Market Report: Who is sanctioning whom?


Gold and silver drifted lower on balance this week, seemingly caught in limbo while traders tried to make sense of news developments. In Europe this morning, gold traded at $1935, down $22 from last Friday’s close, and silver was at $24.75, down 73 cents on the week. Comex volumes for gold were moderate to low, and for silver low all week. Gold deliveries yesterday were a staggering 12,491 contracts (1,249,100 ounces, 38.85 tonnes) and silver 647 contracts (3,235,000 ounces, 100.62 tonnes). With bullion scarcity, paper market liquidity continues to be tapped.

Yesterday was the end of the first quarter, an event which combined with earlier option and contract expiries is associated with suppressed prices as bullion bank dealers, who take the short side, book their profits. This is reflected in the decline in open interest.
 

An event occurred this week which market historians might describe as pivotal, not just for gold, but everything else. Russia has finally responded to the West’s sanctions by dividing the world into two categories: friends, which include the likes of China and India and anyone not in the US-NATO camp, and unfriendlies freezing payments. Force majeure clauses are being triggered in supply contracts and the unfriendlies will have to pay for oil and natural gas in roubles. It appears that unfriendlies will have to pay for all other Russian exports in roubles as well.

Separately, Russia’s central bank announced it would buy gold from Russian banks at a fixed RUB5,000 per gramme until end-June. To say analysts are caught unawares is an understatement, and they are scrambling to make sense of it. Crucially, there appears nothing to stop a Russian bank from buying gold in, say, Dubai, if it can acquire the dollars to do so. For inventive bankers, getting round currency sanctions should be easy.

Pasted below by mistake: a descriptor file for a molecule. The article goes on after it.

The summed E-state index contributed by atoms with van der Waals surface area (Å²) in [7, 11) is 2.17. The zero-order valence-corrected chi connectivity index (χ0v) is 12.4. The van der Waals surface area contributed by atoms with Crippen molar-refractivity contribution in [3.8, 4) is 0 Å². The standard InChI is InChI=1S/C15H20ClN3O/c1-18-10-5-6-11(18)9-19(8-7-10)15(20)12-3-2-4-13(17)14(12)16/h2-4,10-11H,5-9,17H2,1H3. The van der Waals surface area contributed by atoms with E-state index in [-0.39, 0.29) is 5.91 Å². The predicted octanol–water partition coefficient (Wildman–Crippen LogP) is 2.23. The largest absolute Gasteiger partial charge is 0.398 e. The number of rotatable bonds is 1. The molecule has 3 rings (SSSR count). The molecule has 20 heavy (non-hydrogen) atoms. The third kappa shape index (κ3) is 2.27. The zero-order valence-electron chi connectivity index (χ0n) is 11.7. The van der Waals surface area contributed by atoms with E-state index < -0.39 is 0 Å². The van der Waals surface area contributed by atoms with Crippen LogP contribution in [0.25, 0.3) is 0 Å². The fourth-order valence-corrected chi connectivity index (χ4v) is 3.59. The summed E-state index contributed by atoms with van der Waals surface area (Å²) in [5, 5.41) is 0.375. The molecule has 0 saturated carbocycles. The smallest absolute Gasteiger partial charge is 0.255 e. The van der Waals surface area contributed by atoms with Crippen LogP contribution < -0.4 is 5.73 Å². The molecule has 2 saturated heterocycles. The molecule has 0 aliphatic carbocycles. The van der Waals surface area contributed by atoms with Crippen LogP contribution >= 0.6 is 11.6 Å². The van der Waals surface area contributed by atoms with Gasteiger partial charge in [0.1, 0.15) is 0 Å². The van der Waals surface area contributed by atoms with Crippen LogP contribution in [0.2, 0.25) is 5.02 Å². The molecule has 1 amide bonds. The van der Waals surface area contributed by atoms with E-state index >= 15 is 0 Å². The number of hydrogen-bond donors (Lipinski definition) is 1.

If the arbitrage takes place, the gold price will become attached to the rouble exchange rate. At this morning’s currency rate RUB 5,000 is the equivalent of $61.389 per gramme, against this morning’s market price of $62.229 – a discount of 1.37%. A stronger rouble should take gold with it, so what are the prospects for the rouble?

There is no doubt that the unfriendlies, particularly in the EU, have no alternative but to buy roubles to pay for Russian imports. The move is modelled on the creation of the petrodollar in 1973, when the Saudis (and therefore OPEC) agreed to only accept dollars in payment for oil. It meant that all oil importers had to acquire dollars, which led to the dollar dominating global trade settlements to this day.

The Russian central bank will be able to manage the exchange rate against this new demand, allowing it to reduce interest rates, control imported inflation and remove exchange controls. A controlled rise in the rouble exchange rate is in prospect, which through Russian banks’ arbitrage appears likely to put a further squeeze on low physical bullion stocks in the West and therefore on paper derivative equivalents.

Finally, a look at gold’s technical position, which looks set for a new bull run.



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